Since this site started, we’ve gone from having literally no food trucks in the area to a quickly growing fleet of them across the area. And now there’s the Greater Lehigh Valley Mobile Food Alliance, a new non-profit aimed at helping foster new food trucks, promote existing ones, and advance the cause of mobile food throughout the area.
Tracey Mathews, who operates the Trixie’s Treats truck, first started researching and reaching out to other mobile food truck alliances, such as the Boston Food Truck Alliance and the Philly Mobile Food Association, in 2012 to find out how larger cities expand the footprint of where food trucks are allowable. With only a few trucks in the area at the time, the idea was put on the backburner.
Later in 2013, Tima Bonner and Hala Rihan-Bonner opened the Taza Truck, an Egyptian cuisine food truck and quickly found out that the regulations and ordinances in many towns and cities around the Lehigh Valley weren’t conducive to the food truck business. After meeting with Mathews, then one of the only food trucks in the Lehigh Valley, and George Bieber, the president of the Philly Mobile Food Association, the two teams approached other food trucks that had popped up in the area about forming an organization. They also spoke with Matt Heller, the president of the National Food Truck Association as well as the Institute of Justice, a civil liberties law firm based in Washington DC.
One of the issues with food trucks and mobile food vendors in the Lehigh Valley, which we’ve written about at length, are the ordinances that forbid them in many cities and townships. Bonner says, “..the area has been difficult, and we all have faced ordinance challenges.” He urges customers and food truck lovers to fill out paper and online petitions against these ordinances. The alliance will be working with the Institute of Justice this year to revise and repeal “outdated ordinances that directly restrict mobile vending in the Lehigh Valley.” Bonner says, “These laws do not reflect the reality of modern mobile vending and do not reflect the desire of many locals who many to see more mobile vending in their towns and cities.” Bonner and the alliance plan to use the petitions when addressing these issues with city and municipal boards. He said he hopes to “address these challenges WITH cities and municipalities to partner with them and provide guidance to develop a fair system for mobile vending that allows mobile businesses to thrive in the area, while also making sure that the concerns of brick and mortar restaurants are addressed.”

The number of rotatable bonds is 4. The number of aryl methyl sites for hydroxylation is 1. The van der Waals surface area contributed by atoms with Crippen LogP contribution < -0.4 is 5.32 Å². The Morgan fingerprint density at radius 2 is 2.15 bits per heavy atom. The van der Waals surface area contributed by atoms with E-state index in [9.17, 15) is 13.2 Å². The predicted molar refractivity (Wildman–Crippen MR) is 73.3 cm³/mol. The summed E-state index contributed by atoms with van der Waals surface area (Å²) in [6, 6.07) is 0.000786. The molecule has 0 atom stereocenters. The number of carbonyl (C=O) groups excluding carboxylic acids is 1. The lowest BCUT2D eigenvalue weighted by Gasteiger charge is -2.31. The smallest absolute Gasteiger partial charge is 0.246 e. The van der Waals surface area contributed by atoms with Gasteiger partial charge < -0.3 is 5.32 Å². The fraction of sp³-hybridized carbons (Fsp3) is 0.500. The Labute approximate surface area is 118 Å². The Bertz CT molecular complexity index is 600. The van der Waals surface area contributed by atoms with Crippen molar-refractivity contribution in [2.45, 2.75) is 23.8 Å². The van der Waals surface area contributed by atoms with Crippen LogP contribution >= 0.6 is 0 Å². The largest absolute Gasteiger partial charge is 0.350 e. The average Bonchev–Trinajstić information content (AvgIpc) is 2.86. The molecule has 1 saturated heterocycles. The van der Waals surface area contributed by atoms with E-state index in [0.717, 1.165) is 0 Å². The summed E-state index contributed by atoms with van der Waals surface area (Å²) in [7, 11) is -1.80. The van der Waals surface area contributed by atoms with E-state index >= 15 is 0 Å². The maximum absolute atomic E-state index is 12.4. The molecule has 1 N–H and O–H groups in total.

Bonner points to data and studies conducted by the Institute of Justice that he says directly refute the claims and concerns of business owners in Bethlehem had when they were opposing a hot dog cart in the area. They indeed show that food trucks not only don’t drive away traffic from brick and mortar businesses, but actually increase business to those restaurants. Bonner said that in areas in Philadelphia that have embraced the food truck scene have experienced more walking traffic, which has led to increased business overall, and more safety in areas where food trucks regularly operate. He adds, “…many cities develop food truck pods (permanent locations for trucks to serve for a daily fee) that have lice music and arts…that become a huge draw to the city.”
As well as promoting the food truck cause through legislation, the alliance helps members by promoting their trucks throughout the web presence and social media networks, include them in rotations at partner vending locations (including breweries, wineries, and corporate parks), and disseminate information about events and markets from Philadelphia up to the Poconos. Members of the alliance are also afforded assistance with the Institute of Justice to face ordinance challenges. Bonner said interest in food trucks in the Lehigh Valley is booming and the alliance receives multiple requests for information from prospective businesses every month.
He urged that anyone wanting to start up a business to contact the alliance as they can provide information on how to build trucks, financing/funding, and finding legal vending spots. “The networking and camaraderie that our members receive is worth a great deal because running a mobile food business is challenging, and we all benefit from sharing our experiences with each other.” For prospective food truck businesses, the alliance offers a special membership rate for those working on setting up a business that don’t yet have a truck. An ‘allied’ membership also allows businesses and non-profits to support the alliance and advertise with trucks.
Bonner eventually hopes the alliance can develop those aforementioned truck ‘pods’ in downtown areas, similar to progressive food cities like Austin, Portland, and San Francisco. The mobile food alliance is also planning a fall food truck even with all of the local trucks, live music, local beer, and local spirits.
The Greater Lehigh Valley Mobile Food Alliance board now includes Tim Bonner (Taza Truck) as president, Tracey Mathews (Trixie’s Treats) as vice president, Hala Rihan-Bonner (Taza Truck) as events board member, Ashley Caldwell (Full of Crepe) as treasurer, and Sue Robson (Smokin’ Bull Shack) as secretary. For more information on starting a truck, the Institute of Justice studies, supporting food trucks in the Lehigh Valley, and booking a food truck, you can head over to the GLVMFA website or like them on Facebook.